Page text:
By TIM FAULKNER/ecoRI News staff
PROVIDENCE — Sen. Elizabeth Warren, D-Mass., spoke to a packed auditorium at Brown University the day after winning a second term in office. But the event was more of a classroom lecture than a campaign rally stoking the controversies surrounding President Trump and Election Day.
Warren stuck to a middle-class economic message that drew on her humble formative years. She described the financial crisis her family endured after her father suffered a heart attack. With the family’s breadwinner out of work, her mother took a minimum-wage job at Sears to support the family of six. Warren, a former public-school teacher and university professor, gave a compelling oration on how deregulation of the banking sector and political deference to corporate earnings have eroded a once-livable income.
“That minimum-wage job saved our home and it saved our family,” she said.
Today a minimum-wage job can’t pay rent anywhere in the country, while income for the top 10 percent of wage-earners has skyrocketed since deregulation began in 1980 under President Ronald Reagan. As trickle-down economics were embraced, taxes were cut, infrastructure spending dropped, and income growth stopped for the middle and lower classes. After shrinking, the black-white wealth gap tripled between 1980 and 2016.
Warren said government plays a role in how income is distributed in the economy.
“Government matters and it matters enormously,” she said. “And it’s this fundamental question of who this government works for.”
In her 40 minutes on stage — and opting not to use the lectern — Warren barely addressed the controversies of the moment, such as the firing of Attorney General Jeff Sessions and what might happen in Congress now that the House has switched party control. She didn’t mention Massachusetts or Rhode Island, or refer much to regionally significant issues such as climate change.
Student interest in seeing Warren speak was strong and tickets to the free event were claimed quickly. There were several rounds of applause, but the event had the polite mood of a Ted Talk rather than the spirit of a campaign rally.
Warren took questions submitted online on topics relevant to the 600-plus students in the Salomon Center Auditorium, such as student debt and the cost of housing.
Warren, a consumer rights advocate, said student debt is getting worse, growing by $100 billion annually. She described dropping out of college after getting married at 19. The marriage failed but she paid for her modest tuition at a community college with wages from a part-time job as a waitress.
She suggested spending $1.5 trillion from the recent tax cut to shrink student debt and reduce college tuition. She referenced her bill to boost affordable homeownership for families that live in neighborhoods once intentionally shunned by banks. The program would be funded by restoring the estate tax on the wealthiest 10,000 families.
Warren was prepared for the inevitable question about her recent ancestry test, calling it part of sharing information with voters.
“Donald Trump has attacked me for a long time based on my ancestry,” Warren said. “My response to attacks is to just try to be as transparent as possible.”
She noted that she has released 10 years of tax returns and her employment records, “and now I took a DNA test and I put it all out on the Internet and let them see it and make of it what they want.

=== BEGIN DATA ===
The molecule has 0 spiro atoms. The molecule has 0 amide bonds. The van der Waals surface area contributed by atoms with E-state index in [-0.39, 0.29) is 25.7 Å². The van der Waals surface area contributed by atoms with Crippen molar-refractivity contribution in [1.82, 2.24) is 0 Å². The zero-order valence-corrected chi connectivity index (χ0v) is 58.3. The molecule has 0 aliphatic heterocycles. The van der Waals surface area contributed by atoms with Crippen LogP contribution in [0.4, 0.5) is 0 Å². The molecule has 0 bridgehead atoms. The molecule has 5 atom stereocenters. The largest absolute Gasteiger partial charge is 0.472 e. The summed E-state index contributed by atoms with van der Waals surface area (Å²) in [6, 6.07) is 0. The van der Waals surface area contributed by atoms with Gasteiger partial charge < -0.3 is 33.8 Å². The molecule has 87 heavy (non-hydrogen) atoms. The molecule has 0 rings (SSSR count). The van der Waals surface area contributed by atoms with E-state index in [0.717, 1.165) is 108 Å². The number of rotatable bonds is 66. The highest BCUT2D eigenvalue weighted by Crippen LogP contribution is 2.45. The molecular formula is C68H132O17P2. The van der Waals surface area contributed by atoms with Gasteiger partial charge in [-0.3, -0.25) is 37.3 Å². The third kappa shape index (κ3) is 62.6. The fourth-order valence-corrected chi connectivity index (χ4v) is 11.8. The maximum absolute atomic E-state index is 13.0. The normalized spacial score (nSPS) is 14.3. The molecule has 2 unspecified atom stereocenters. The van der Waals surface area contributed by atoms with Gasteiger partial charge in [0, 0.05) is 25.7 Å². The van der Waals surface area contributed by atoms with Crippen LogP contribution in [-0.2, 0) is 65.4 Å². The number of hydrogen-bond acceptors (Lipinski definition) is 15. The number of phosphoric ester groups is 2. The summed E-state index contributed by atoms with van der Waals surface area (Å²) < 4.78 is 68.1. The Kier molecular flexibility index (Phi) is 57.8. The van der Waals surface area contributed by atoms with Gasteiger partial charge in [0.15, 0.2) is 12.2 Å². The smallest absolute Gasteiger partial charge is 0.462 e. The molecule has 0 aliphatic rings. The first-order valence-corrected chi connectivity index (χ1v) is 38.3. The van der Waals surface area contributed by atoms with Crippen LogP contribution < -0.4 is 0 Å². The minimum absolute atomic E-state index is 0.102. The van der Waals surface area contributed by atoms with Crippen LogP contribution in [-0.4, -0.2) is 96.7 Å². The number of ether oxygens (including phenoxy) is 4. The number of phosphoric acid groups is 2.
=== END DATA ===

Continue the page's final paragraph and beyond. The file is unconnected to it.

“I get it. I am not going to keep Donald Trump from hurling racial insults. I am not going to stop Donald Trump from trying to turn Americans against each other.”
She called for unity in the face of the president’s divisive agenda.
“I am not a tribal citizen. Tribes, and only tribes, determine tribal citizenship,” Warren said. “But every single one of us should be outraged when Donald Trump attacks Native Americans. I am not a person of color, but every single one of us should acknowledge that communities of color are under assault.”
She redirected the issue to morally shameful policies and actions surrounding the Trump administration, such as separating young children from their parents at border crossings. She described the firing/resignation of Sessions as Trump trying to “build a runway to be able to escape an investigation of his activities.”
Warren supports taking action on climate change but her populist message largely focuses on reforming corporations, and banks in particular, to operate more equitably.
Warren’s bill, the Climate Risk Disclosure Act, follows her call for corporate responsibility by requiring companies to report — in filings with the Securities Exchange Commission — their greenhouse-gas emissions, fossil-fuel assets, and the impacts of climate change on earnings.
Warren and other Democrats may be strategically avoiding the issue of climate change. One early narrative from the Nov. 6 election shows public support for addressing climate change but voters have mixed feelings about supporting politicians and referendums that offer solutions. For a second time, the state of Washington rejected a carbon-tax program.
Far-right conservative pundits are pointing to support for climate policies as the reason a couple of moderate Republicans who backed bipartisan action on climate change lost their re-election bids. Many of those pundits are funded by fossil-fuel companies.
In a brief press gaggle after the talk, Warren declined to state her plans about running for president in 2020.
After initially prohibiting the media from taking photos and making audio and video recordings, Brown University allowed reporters to use their audio and video equipment from their seats.